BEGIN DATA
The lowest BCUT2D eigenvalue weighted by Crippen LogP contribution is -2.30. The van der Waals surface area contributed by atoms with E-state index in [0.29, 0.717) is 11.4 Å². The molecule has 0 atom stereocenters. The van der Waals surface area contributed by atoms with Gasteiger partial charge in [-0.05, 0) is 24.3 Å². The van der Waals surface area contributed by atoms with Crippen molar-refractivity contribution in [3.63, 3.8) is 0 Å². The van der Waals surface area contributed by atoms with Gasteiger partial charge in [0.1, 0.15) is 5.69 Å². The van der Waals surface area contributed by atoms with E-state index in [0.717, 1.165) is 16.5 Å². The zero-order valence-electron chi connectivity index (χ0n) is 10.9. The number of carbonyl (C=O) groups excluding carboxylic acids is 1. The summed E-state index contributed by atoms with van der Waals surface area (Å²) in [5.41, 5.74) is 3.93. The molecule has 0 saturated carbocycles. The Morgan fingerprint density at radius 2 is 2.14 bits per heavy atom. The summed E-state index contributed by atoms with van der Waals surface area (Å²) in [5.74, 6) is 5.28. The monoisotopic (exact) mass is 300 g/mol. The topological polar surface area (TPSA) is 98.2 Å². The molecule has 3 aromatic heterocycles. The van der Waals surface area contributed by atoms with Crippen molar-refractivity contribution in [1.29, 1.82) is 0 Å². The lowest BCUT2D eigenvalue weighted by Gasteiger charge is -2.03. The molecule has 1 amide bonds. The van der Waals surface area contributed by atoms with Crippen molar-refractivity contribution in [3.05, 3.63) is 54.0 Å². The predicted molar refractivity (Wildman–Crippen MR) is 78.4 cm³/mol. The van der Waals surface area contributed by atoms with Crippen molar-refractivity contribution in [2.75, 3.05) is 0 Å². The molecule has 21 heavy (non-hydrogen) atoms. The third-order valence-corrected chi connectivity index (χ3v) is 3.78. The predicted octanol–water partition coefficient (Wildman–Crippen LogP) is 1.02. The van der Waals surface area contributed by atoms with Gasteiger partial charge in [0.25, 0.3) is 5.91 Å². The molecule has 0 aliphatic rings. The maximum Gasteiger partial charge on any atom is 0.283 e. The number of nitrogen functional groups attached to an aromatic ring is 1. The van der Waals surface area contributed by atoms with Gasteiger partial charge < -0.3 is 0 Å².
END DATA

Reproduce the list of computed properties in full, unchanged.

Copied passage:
The lowest BCUT2D eigenvalue weighted by Crippen LogP contribution is -2.30. The van der Waals surface area contributed by atoms with E-state index in [0.29, 0.717) is 11.4 Å². The molecule has 0 atom stereocenters. The van der Waals surface area contributed by atoms with Gasteiger partial charge in [-0.05, 0) is 24.3 Å². The van der Waals surface area contributed by atoms with Crippen molar-refractivity contribution in [3.63, 3.8) is 0 Å². The van der Waals surface area contributed by atoms with Gasteiger partial charge in [0.1, 0.15) is 5.69 Å². The van der Waals surface area contributed by atoms with E-state index in [0.717, 1.165) is 16.5 Å². The zero-order valence-electron chi connectivity index (χ0n) is 10.9. The number of carbonyl (C=O) groups excluding carboxylic acids is 1. The summed E-state index contributed by atoms with van der Waals surface area (Å²) in [5.41, 5.74) is 3.93. The molecule has 0 saturated carbocycles. The Morgan fingerprint density at radius 2 is 2.14 bits per heavy atom. The summed E-state index contributed by atoms with van der Waals surface area (Å²) in [5.74, 6) is 5.28. The monoisotopic (exact) mass is 300 g/mol. The topological polar surface area (TPSA) is 98.2 Å². The molecule has 3 aromatic heterocycles. The van der Waals surface area contributed by atoms with Crippen molar-refractivity contribution in [1.29, 1.82) is 0 Å². The lowest BCUT2D eigenvalue weighted by Gasteiger charge is -2.03. The molecule has 1 amide bonds. The van der Waals surface area contributed by atoms with Crippen molar-refractivity contribution in [3.05, 3.63) is 54.0 Å². The predicted molar refractivity (Wildman–Crippen MR) is 78.4 cm³/mol. The van der Waals surface area contributed by atoms with Crippen molar-refractivity contribution in [2.75, 3.05) is 0 Å². The molecule has 21 heavy (non-hydrogen) atoms. The third-order valence-corrected chi connectivity index (χ3v) is 3.78. The predicted octanol–water partition coefficient (Wildman–Crippen LogP) is 1.02. The van der Waals surface area contributed by atoms with Gasteiger partial charge in [0.25, 0.3) is 5.91 Å². The molecule has 0 aliphatic rings. The maximum Gasteiger partial charge on any atom is 0.283 e. The number of nitrogen functional groups attached to an aromatic ring is 1. The van der Waals surface area contributed by atoms with Gasteiger partial charge < -0.3 is 0 Å².